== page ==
What Good Are Laws Without the Power to Enforce Them?
When Fuerza Laboral first started organizing, it focused on the abuses of temp agencies in Rhode Island, “employers who were underpaying, not paying, taking illegal deductions,” Shagwert says. Having first coalesced around this industry, the group soon moved to take on other businesses with unjust labor practices – notably a local manufacturer called Colibri. On a cold morning in January 2009, some 280 workers showed up for work at the Colibri jewelry factory, a nonunion shop in East Providence. They found a handwritten sign taped to the factory door reading, “Plant Is Closed. Go Home.”
“Shock turned to anger pretty quickly,” says Shagwert, “with people asking, What kind of treatment is this? People had worked there for 5, 15, 20 years.” One of the workers called a local Spanish-speaking radio station and complained on the air about the closing. The radio host suggested that he get in touch with Fuerza Laboral.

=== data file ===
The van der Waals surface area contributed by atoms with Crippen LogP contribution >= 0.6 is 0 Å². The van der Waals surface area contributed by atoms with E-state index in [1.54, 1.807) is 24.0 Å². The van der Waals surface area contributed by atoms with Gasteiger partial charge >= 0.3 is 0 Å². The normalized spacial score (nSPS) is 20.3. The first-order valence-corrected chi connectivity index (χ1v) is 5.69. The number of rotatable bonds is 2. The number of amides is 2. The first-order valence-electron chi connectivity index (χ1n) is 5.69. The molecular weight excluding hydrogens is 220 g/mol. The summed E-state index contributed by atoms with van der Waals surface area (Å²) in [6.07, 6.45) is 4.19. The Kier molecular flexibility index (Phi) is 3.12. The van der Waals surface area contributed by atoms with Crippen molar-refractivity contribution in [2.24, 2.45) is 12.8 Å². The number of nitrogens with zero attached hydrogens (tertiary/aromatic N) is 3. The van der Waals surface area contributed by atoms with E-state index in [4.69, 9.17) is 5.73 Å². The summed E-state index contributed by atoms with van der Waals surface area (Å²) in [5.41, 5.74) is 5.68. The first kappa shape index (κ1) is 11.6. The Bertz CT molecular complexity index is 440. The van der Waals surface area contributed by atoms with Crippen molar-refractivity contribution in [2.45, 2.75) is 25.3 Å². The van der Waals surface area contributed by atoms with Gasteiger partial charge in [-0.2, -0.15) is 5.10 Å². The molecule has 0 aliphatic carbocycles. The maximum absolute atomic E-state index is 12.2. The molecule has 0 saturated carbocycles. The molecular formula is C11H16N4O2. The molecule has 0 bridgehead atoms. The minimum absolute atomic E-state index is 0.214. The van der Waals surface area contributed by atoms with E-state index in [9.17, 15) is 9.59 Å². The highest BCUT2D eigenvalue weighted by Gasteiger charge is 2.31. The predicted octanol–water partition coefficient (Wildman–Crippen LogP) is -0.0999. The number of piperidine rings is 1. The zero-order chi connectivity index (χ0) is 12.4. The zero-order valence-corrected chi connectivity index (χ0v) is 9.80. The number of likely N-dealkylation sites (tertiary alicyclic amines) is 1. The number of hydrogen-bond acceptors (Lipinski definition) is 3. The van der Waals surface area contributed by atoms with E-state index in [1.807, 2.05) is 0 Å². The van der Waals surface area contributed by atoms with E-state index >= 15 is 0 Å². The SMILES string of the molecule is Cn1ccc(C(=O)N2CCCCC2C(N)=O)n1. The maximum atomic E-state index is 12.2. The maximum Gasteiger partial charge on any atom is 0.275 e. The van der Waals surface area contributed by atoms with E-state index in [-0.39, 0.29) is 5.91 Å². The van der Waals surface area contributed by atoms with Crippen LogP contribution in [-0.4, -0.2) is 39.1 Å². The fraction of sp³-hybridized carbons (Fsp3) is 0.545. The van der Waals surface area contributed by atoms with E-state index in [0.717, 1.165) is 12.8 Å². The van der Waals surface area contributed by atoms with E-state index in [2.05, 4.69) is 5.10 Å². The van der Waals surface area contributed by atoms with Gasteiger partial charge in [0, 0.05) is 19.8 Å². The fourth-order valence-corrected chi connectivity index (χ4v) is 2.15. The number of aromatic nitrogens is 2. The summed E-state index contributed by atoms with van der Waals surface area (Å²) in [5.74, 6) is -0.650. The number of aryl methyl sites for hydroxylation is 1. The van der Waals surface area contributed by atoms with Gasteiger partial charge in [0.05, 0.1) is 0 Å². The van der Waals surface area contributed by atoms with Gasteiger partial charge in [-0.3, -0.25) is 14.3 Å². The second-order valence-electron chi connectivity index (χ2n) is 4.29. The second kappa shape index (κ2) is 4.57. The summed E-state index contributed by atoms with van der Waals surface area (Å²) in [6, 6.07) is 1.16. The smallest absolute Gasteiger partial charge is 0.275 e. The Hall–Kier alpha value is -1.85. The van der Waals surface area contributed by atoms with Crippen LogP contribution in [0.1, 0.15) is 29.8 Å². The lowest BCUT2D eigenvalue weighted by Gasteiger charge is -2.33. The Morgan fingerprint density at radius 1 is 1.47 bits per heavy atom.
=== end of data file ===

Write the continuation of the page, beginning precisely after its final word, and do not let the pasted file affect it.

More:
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“For the first meeting they had 12 people,” Shagwert says. “By the time they got together for a second meeting there were 60 people in the living room of one of the workers, crowded in to talk about what to do and what an organizing campaign would look like.”
The group discovered that Colibri's closing violated the federal Worker Adjustment and Retraining Notification Act (WARN), which mandates that any business with 100 or more employees must give 60-days notice before closing. (The WARN Act was in the news during the December 2008 occupation of the Republic Windows factory by the Chicago company's laid-off workers, which Kari Lydersen chronicles in her book “Revolt on Goose Island.”) The law affords an important protection for employees. Unfortunately, there is no federal agency to enforce it. The Colibri workers decided that they would take it upon themselves to make the company obey the law.